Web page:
There are only 10 computers in the world with petaflops power—capable of calculating quadrillions of calculations in one second. According to the 37th edition of the Top500 List, NERSC’s Cray XE6 “Hopper” system is one of them. All of the systems on the TOP500 List are ranked on how fast they run Linpack, a benchmark application developed to solve a dense system of linear equations. With a Linpack benchmark performance of 1.054 petaflops, Hopper ranks No. 8 among the most powerful systems in the world. The system has a theoretical peak performance of 1.29 petaflops. More>
Jamie Sethian, Professor of Mathematics at UC Berkeley and head of Berkeley Lab’s Mathematics Group, is one of two mathematicians recently named Einstein Visiting Fellow to the Berlin Mathematical School. An Einstein Visiting Fellow is not a conventional visiting scientist who attends a university or research institution in Berlin for just one semester. The fellows, funded by the Einstein Foundation Berlin, are asked to become long-term partners with the science and research community in Berlin.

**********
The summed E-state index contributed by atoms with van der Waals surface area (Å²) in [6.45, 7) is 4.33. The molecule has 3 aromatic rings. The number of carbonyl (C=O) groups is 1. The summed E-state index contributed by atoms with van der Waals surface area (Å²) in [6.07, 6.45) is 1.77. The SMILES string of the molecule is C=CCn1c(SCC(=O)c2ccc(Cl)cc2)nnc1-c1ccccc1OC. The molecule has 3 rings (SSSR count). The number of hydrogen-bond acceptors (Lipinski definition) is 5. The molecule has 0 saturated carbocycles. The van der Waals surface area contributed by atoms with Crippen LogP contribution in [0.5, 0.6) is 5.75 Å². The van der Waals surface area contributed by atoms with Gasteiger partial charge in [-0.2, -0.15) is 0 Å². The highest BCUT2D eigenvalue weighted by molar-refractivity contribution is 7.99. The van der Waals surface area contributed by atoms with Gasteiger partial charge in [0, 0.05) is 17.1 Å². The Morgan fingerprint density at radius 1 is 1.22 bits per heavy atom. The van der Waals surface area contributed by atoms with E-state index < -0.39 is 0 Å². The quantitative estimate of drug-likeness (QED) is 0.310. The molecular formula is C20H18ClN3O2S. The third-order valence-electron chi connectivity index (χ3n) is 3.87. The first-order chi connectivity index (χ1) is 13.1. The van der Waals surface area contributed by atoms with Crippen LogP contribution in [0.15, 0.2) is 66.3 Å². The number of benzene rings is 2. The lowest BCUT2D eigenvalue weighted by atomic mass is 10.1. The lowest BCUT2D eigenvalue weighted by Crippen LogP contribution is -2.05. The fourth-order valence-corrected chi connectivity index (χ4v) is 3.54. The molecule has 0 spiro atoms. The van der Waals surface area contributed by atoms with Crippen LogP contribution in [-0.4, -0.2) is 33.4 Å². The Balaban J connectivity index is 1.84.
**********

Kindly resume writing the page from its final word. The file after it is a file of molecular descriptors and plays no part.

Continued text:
Kevin Oberman's career path has been marked by surprising events trumping his expectations and plans, leading to a 37-year career in networking and engineering first at Lawrence Livermore and then at Berkeley Lab as a senior network engineer with ESnet.